The prevailing and correct American idea is that "Republican" means: of, or pertaining to, a Republic; that "Republic" means a thing, affair, or matter, closely related to, and touching the "public;" and that the "public" are the "people"—not a small proportion of them, but "the people at large," the whole community, the Nation, the commonalty, the generality. Hence, "a Republican form of government" is, in their opinion, plainly that form which is most closely identified with, and representative of, the generality or majority of the people; or, in the language of Dr. J. E. Worcester, it is "That form of government or of a State, in which the supreme power is vested in the people, or in representatives elected by the people."
It is obvious that there can be no such thing as "a republic," which is, at the same time, "an aristocracy;" for the moment that which was "a republic" becomes "an aristocracy," that moment it ceases to be "a republic." So also can there be no such thing as "a republic" which is "an oligarchy," for, as "a republic" is a government of the many, or, as President Lincoln well termed it, "a government of the people, by the people, for the people"—so it must cease to be "a republic," when the supreme power is in the hands of the oligarchic few.
There can be but two kinds of republics proper—one a democratic republic, which is impossible for a great and populous Nation like ours, but which may have answered for some of the small republics of ancient Greece; the other, a representative republic, such as is boasted by the United States. And this is the kind palpably meant by the Fathers, when, for the very purpose of nipping in the bud any anti-republican Conspiracy likely to germinate from Slavery, they inserted in the Great Charter of American Liberties the solemn and irrevocable mandate: "The United States shall guarantee to every State in this Union a Republican Form of Government." That they meant this majority rule—this government by the many, instead of the few—this rule of the People, as against any possible minority rule, by, or through, oligarchs or aristocrats, is susceptible of proof in other ways.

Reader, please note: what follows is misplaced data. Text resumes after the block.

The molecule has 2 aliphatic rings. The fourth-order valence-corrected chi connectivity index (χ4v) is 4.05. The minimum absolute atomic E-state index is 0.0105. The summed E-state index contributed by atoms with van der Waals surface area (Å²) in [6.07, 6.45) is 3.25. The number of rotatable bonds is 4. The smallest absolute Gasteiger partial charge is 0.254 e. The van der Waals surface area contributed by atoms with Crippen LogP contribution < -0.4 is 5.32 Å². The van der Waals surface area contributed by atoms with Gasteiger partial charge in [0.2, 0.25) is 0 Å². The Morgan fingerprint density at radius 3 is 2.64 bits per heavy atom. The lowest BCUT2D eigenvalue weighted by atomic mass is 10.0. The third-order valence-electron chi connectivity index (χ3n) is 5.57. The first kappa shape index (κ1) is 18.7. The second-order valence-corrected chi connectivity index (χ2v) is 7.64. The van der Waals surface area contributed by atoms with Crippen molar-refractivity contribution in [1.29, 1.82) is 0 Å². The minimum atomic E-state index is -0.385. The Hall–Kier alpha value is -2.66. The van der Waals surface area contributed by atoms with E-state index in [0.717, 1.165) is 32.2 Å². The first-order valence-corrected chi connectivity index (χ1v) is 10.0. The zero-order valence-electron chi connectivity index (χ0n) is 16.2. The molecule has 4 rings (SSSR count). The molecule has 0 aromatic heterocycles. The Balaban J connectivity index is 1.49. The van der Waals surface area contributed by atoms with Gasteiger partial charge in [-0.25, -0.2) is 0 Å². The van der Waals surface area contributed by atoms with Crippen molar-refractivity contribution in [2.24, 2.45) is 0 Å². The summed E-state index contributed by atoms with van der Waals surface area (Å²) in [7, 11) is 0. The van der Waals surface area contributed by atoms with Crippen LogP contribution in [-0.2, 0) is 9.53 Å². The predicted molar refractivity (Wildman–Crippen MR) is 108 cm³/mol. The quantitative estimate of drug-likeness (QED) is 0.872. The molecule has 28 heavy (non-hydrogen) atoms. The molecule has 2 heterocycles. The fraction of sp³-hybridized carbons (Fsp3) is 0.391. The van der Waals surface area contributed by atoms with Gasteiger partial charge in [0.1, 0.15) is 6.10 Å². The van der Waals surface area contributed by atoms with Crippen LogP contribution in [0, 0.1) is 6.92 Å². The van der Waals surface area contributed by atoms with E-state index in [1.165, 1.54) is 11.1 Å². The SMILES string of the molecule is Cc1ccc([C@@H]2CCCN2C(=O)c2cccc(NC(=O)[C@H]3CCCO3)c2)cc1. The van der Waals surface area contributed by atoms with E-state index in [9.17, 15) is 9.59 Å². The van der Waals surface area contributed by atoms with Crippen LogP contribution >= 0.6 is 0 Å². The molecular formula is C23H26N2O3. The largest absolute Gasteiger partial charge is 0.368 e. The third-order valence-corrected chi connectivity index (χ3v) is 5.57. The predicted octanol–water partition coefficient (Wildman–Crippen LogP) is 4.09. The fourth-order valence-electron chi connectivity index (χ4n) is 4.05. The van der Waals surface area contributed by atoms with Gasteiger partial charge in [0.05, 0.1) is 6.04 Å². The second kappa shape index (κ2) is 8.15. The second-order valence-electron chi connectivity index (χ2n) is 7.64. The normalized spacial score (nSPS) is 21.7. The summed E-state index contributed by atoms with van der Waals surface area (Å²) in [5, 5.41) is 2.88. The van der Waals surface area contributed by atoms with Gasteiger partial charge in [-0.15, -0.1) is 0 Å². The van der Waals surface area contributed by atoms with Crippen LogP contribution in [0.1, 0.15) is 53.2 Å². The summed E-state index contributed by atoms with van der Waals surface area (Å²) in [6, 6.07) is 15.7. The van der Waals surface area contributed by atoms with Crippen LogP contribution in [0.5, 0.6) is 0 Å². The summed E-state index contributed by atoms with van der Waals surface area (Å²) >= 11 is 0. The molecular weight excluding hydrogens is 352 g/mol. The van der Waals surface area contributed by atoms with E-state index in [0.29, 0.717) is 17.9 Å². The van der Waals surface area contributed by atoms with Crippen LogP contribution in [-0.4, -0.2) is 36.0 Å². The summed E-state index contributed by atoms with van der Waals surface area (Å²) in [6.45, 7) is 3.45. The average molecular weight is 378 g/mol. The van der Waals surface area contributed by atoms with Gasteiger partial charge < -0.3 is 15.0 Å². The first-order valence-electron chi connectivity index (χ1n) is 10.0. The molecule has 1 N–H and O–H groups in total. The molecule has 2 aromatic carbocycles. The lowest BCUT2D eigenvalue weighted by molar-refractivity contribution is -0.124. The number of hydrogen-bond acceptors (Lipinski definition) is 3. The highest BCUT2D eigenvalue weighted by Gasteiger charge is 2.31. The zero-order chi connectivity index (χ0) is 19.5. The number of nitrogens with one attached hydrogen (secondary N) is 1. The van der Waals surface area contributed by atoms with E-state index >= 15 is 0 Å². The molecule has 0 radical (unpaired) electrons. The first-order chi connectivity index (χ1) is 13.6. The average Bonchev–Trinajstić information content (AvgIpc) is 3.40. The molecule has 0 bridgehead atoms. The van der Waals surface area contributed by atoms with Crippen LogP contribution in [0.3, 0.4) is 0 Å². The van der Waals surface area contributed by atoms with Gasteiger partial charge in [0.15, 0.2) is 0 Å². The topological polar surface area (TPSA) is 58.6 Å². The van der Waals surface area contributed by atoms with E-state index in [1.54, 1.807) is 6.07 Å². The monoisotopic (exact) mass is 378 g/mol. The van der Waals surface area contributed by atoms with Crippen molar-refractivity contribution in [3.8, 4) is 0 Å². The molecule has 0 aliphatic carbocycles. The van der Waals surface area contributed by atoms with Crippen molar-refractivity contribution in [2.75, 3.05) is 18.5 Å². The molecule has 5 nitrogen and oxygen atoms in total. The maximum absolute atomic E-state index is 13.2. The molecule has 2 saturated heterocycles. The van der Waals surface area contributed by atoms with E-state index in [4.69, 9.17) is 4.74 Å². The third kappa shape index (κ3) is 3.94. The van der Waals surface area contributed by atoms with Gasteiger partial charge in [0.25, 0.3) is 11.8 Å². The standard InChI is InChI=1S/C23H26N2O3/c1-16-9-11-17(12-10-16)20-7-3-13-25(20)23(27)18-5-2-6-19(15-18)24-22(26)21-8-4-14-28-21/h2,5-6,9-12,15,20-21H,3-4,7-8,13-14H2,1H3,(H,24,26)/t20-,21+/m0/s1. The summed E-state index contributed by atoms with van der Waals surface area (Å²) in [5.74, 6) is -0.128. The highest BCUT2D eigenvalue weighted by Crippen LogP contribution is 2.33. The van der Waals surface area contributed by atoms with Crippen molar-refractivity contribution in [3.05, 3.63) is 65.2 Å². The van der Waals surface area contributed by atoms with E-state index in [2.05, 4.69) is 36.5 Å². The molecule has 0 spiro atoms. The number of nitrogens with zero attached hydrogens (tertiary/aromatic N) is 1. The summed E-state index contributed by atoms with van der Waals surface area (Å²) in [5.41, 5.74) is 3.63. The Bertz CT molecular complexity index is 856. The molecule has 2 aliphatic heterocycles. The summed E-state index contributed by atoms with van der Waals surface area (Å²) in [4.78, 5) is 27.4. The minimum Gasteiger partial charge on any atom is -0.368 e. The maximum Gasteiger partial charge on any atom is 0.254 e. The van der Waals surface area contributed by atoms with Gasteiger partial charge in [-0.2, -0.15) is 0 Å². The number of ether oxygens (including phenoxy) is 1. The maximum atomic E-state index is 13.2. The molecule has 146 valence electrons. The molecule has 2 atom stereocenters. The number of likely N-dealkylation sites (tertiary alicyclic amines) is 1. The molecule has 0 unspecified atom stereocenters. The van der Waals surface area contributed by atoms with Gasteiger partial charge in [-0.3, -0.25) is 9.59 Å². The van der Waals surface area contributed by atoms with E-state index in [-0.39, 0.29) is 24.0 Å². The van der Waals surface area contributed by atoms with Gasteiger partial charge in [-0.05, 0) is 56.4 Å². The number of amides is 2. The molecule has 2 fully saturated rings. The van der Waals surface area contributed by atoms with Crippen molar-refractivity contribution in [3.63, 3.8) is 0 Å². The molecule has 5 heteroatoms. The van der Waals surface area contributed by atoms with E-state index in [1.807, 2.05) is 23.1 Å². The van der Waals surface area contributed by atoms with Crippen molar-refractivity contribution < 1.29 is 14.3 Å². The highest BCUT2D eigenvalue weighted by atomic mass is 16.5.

It is a safe guide, in attempting to correctly expound the Constitution of the United States, to be careful that the construction insisted on, is compatible and harmonious with the spirit of that great instrument; so that—as was said by an eloquent and distinguished Massachusetts statesman of twenty years ago, in discussing this very point—"the guarantee of a Republican form of government must have a meaning congenial with the purposes of the Constitution." Those purposes, of course, are expressed in its preamble, or in the body of the instrument, or in both. The preamble itself, in this case, is sufficient to show them. It commences with the significant words: "We THE PEOPLE of the United States"—words, instinct with the very consciousness of the possession of that supreme power by the People or public, which made this not only a Nation, but a Republic; and, after stating the purposes or objects sought by the People in thus instituting this Republic, proceeds to use that supreme political power vested in them, by ordaining and establishing "this CONSTITUTION for the United States of America." And, from the very first article, down to the last, of that "Constitution," or "structure," or "frame," or "form" of government, already self-evidently and self-consciously and avowedly Republican, that form is fashioned into a distinctively representative Republican government.
The purposes themselves, as declared in the preamble, for which the People of the United States thus spake this representative Republic into being, are also full of light. Those purposes were "to form a more perfect Union, establish Justice, insure domestic Tranquillity, provide for the common defense, promote the General Welfare, and secure the Blessings of Liberty to ourselves and our Posterity."
How is it possible, for instance, that "the Blessings of Liberty" are to be secured to "ourselves and our Posterity," if citizens of the United States, despite the XVth Amendment of that Constitution, find-through the machinations of political organizations —their right to vote, both abridged and denied, in many of the States, "on account of race, color, or previous condition of servitude?" How, if, in such States, "the right of the people to be secure in their persons, houses, and effects, against unreasonable searches and seizures," is habitually violated, despite the IVth Amendment of that Constitution? How, if, in such States, persons are notoriously and frequently "deprived of life, liberty, or property, without due process of law," in violation of the Vth Amendment of that Constitution? Yet such is the state of affairs generally prevalent in many States of the Solid South.